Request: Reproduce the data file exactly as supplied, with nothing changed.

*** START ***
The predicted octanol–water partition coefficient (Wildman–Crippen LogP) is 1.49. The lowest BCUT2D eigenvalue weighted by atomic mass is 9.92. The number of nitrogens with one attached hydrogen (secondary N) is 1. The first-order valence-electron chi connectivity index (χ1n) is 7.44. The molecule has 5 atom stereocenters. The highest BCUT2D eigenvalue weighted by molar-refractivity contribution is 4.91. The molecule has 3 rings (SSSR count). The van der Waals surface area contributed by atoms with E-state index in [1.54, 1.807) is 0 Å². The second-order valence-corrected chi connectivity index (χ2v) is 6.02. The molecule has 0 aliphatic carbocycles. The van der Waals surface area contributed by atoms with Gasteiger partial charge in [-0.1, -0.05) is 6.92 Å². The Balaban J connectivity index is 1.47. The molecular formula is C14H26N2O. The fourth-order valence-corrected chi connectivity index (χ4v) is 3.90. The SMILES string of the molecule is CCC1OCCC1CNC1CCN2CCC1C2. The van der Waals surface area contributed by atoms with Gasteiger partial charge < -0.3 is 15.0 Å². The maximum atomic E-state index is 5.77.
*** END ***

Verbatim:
The predicted octanol–water partition coefficient (Wildman–Crippen LogP) is 1.49. The lowest BCUT2D eigenvalue weighted by atomic mass is 9.92. The number of nitrogens with one attached hydrogen (secondary N) is 1. The first-order valence-electron chi connectivity index (χ1n) is 7.44. The molecule has 5 atom stereocenters. The highest BCUT2D eigenvalue weighted by molar-refractivity contribution is 4.91. The molecule has 3 rings (SSSR count). The van der Waals surface area contributed by atoms with E-state index in [1.54, 1.807) is 0 Å². The second-order valence-corrected chi connectivity index (χ2v) is 6.02. The molecule has 0 aliphatic carbocycles. The van der Waals surface area contributed by atoms with Gasteiger partial charge in [-0.1, -0.05) is 6.92 Å². The Balaban J connectivity index is 1.47. The molecular formula is C14H26N2O. The fourth-order valence-corrected chi connectivity index (χ4v) is 3.90. The SMILES string of the molecule is CCC1OCCC1CNC1CCN2CCC1C2. The van der Waals surface area contributed by atoms with Gasteiger partial charge < -0.3 is 15.0 Å². The maximum atomic E-state index is 5.77.